The progression of spring: April 12th

I went a little crazy with my camera today. Flowers galore and so much color everywhere! The dogwoods are blooming, and most trees are becoming green now. A few trees are showing autumn colors before their chlorophyll kicks in.

It’s also my daughter’s 22nd birthday today. Okay, I know that’s off topic, but I had to say it. 🙂
I remember her psychiatrists and counselors used to say she would be lucky to make it to age 19. Well, she’s still here!

Enjoy this week’s photos. You can click them on to see more detail.

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Previous posts in this series:
1. Winter into Spring: March 8th:
The Progression of Spring:
2. March 15th:
3. March 22nd:
4. March 29th:
5. April 5th:

The progression of spring: April 5th

Now it’s REALLY starting to look like spring, as these photos show. Even so, the temps got slightly below freezing last night and I had to bring my plants inside. This early, snow is still possible, but not probable, at least not this far south. Many of the ornamental trees that were flowering last week are now bright pale green. The larger trees are just starting to bud, and some are still bare, especially at higher elevations. Living in the mountains, it’s fun to watch Spring progress up the mountainsides. By the end of this month, there should be no more winter-bare trees.

I feel fortunate to live in such a beautiful part of the country so close to nature.

Enjoy this week’s photos.

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Previous articles in this series:
1. Winter Into Spring: March 8th:
2. The Progression of Spring: March 15:
3. The Progression of Spring: March 22:
4. The Progression of Spring: March 29:

The progression of Spring: March 29

This week many of the smaller ornamental trees began to bloom. The white “snowball” trees with their bright white blossoms by today were already dropping their petals and giving way to the pale bright green underneath. The cherry blossoms are in full flower and those too are giving way to green leaves. Most of the larger trees are still bare though and only showing hints of color. Those will probably start blooming next month. The grass in my yard could definitely use a mow. It’s getting pretty tall!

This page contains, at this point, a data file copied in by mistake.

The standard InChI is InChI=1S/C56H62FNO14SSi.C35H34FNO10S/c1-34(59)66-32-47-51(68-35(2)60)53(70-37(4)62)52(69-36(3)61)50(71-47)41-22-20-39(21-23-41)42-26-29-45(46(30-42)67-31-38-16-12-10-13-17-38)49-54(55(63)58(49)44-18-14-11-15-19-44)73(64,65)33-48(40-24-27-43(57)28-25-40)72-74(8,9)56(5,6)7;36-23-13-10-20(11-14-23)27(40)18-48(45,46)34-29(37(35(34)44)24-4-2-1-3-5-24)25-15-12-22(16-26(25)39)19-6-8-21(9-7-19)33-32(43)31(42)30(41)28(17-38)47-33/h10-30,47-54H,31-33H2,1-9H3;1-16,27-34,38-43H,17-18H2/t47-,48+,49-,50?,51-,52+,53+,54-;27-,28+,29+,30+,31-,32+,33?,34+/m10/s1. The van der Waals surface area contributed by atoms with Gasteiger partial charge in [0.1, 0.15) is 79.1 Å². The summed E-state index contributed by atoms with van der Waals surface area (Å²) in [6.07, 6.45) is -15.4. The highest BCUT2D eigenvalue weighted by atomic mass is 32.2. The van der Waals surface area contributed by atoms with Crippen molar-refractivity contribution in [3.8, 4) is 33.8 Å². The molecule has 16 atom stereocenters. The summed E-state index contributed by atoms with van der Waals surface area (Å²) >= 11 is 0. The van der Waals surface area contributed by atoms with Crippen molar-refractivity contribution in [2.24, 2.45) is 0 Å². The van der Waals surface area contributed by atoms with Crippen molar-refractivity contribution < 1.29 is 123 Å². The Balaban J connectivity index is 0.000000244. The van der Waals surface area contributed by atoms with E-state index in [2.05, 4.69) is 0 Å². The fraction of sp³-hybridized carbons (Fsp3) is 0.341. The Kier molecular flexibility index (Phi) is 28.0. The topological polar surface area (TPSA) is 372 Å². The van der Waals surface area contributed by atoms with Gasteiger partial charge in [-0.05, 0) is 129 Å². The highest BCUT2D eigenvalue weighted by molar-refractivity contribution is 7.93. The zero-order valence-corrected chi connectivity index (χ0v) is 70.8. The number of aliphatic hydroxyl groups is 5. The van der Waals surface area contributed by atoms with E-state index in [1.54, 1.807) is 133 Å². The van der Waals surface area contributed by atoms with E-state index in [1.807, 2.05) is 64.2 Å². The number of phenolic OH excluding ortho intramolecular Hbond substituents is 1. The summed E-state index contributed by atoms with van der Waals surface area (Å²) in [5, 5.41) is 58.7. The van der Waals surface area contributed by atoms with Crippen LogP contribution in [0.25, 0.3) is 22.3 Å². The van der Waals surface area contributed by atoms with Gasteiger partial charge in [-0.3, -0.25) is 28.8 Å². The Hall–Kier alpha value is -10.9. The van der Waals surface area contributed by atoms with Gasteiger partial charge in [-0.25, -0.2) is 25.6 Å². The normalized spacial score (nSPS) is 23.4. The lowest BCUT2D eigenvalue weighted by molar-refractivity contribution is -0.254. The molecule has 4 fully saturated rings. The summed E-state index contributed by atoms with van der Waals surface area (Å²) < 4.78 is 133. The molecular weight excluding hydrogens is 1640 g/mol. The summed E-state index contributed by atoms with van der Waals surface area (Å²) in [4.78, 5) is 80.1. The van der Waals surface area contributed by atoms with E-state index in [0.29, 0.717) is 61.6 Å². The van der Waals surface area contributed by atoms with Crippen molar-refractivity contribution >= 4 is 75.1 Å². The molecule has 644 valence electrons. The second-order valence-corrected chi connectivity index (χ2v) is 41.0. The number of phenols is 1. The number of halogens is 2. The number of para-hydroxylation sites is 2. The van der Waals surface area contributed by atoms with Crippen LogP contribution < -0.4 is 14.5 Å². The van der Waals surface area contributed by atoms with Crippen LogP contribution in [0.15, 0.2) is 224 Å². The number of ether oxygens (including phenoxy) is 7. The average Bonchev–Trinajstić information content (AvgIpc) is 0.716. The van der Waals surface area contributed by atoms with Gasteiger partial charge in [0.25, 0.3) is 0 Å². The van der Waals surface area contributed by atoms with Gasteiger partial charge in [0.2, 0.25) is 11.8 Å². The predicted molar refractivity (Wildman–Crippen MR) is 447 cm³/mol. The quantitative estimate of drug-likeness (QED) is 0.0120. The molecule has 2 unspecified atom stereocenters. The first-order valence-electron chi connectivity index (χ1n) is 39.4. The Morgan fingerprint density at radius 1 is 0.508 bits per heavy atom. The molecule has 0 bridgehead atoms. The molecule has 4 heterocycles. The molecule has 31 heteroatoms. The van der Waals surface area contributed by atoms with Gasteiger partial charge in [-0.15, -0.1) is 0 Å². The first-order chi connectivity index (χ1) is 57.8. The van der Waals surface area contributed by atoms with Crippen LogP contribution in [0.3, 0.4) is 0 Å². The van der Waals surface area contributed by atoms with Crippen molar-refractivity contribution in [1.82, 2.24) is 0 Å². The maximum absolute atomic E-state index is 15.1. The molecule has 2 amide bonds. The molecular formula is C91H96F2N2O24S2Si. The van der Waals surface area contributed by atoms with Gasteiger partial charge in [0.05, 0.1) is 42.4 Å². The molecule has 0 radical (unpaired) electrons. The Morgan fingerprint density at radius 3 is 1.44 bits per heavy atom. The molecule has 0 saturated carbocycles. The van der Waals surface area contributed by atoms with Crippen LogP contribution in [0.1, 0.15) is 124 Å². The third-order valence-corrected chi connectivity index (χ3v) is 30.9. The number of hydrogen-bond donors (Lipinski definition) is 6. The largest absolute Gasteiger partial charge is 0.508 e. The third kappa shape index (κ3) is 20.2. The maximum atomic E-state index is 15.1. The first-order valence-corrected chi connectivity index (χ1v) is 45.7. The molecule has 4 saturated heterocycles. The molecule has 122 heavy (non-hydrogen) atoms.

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Here’s the same scene from earlier weeks, taken in my neighborhood:

See also:
1. Winter Into Spring: March 8th:
2. The Progression of Spring: March 15:
3. The Progression of Spring: March 22:

The progression of Spring: March 22

Last Sunday I decided to make this a weekly series until it looks like summer again. This is the third post in this series, and this is the week that all of nature seems to be going crazy! There are so many birds chirping and calling I feel like I live in a jungle. Unfortunately, the photos can’t capture the aural delights, only the flowers and trees.

As with the first two posts, these photos were taken around my neighborhood about an hour ago. A week ago none of these trees were flowering yet, although they definitely looked about to.

The weather’s a little on the cool side and somewhat overcast, so not a great day to sit outside but I’ve heard cloudy weather is the best for taking photos because of there is less contrast or chance for overexposure.


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Here are my two previous posts:

March 8th: Winter Into Spring:
March 15th:

Things sure have changed in two weeks. 🙂

March madness.

March is a weird month.
Yesterday was sunny, extremely windy, and in the low 70s.
On Sunday, temps climbed into the low 80s.
Today was like late November, cold and rainy, temps in the low 40s.
This weekend is supposed to be pretty, but then they are talking about SNOW after that.
Tornado season starts about now, too. Fortunately i don’t live in a Tornado Alley state.

Welcome, Spring!


The progression of spring: March 15th

I love watching everything come back to life starting around this time of year. I’ve never appreciated these changes so much until this year, however.

Because last Sunday (March 8th) I decided to post a few photos of some trees in my neighborhood that were starting to show the “fall” colors of early spring in their buds and branches before the chlorophyll kicks in (see my post “Winter Into Spring”), I decided to make “The Progression of Spring” a regular weekly feature until things look like summer again, probably around the end of May.

The first photo shows the exact same location as last week but there are a few changes: the grass is a LOT greener than last week (this happened almost overnight), and the trees look fuller and a few are beginning to bloom. The second photo was taken right by my house.



Both these photos make it hard to believe it’s technically still winter.

Winter into Spring